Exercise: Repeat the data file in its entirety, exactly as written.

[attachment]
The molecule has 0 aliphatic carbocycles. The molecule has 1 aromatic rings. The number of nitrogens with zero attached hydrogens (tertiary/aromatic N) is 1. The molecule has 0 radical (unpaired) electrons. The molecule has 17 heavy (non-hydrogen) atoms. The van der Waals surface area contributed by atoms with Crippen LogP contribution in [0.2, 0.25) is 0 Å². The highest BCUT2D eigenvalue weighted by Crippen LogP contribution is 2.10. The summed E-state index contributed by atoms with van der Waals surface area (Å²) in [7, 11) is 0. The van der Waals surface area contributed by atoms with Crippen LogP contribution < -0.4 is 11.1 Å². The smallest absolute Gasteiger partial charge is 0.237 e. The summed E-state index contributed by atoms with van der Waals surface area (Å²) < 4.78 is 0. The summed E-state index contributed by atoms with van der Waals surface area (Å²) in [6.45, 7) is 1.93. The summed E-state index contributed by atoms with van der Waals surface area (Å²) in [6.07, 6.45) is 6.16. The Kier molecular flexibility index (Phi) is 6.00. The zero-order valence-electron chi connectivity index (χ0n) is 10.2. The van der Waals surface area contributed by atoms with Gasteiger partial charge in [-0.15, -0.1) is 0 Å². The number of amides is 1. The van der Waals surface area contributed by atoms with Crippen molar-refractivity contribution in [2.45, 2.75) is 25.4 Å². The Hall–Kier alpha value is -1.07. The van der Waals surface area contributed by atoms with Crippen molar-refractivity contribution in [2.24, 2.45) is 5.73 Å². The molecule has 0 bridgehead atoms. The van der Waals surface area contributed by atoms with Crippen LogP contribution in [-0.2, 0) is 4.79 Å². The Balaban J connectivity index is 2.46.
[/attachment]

The molecule has 0 aliphatic carbocycles. The molecule has 1 aromatic rings. The number of nitrogens with zero attached hydrogens (tertiary/aromatic N) is 1. The molecule has 0 radical (unpaired) electrons. The molecule has 17 heavy (non-hydrogen) atoms. The van der Waals surface area contributed by atoms with Crippen LogP contribution in [0.2, 0.25) is 0 Å². The highest BCUT2D eigenvalue weighted by Crippen LogP contribution is 2.10. The summed E-state index contributed by atoms with van der Waals surface area (Å²) in [7, 11) is 0. The van der Waals surface area contributed by atoms with Crippen LogP contribution < -0.4 is 11.1 Å². The smallest absolute Gasteiger partial charge is 0.237 e. The summed E-state index contributed by atoms with van der Waals surface area (Å²) < 4.78 is 0. The summed E-state index contributed by atoms with van der Waals surface area (Å²) in [6.45, 7) is 1.93. The summed E-state index contributed by atoms with van der Waals surface area (Å²) in [6.07, 6.45) is 6.16. The Kier molecular flexibility index (Phi) is 6.00. The zero-order valence-electron chi connectivity index (χ0n) is 10.2. The van der Waals surface area contributed by atoms with Gasteiger partial charge in [-0.15, -0.1) is 0 Å². The number of amides is 1. The van der Waals surface area contributed by atoms with Crippen molar-refractivity contribution in [2.45, 2.75) is 25.4 Å². The Hall–Kier alpha value is -1.07. The van der Waals surface area contributed by atoms with Crippen molar-refractivity contribution in [2.24, 2.45) is 5.73 Å². The molecule has 0 bridgehead atoms. The van der Waals surface area contributed by atoms with Crippen LogP contribution in [-0.2, 0) is 4.79 Å². The Balaban J connectivity index is 2.46.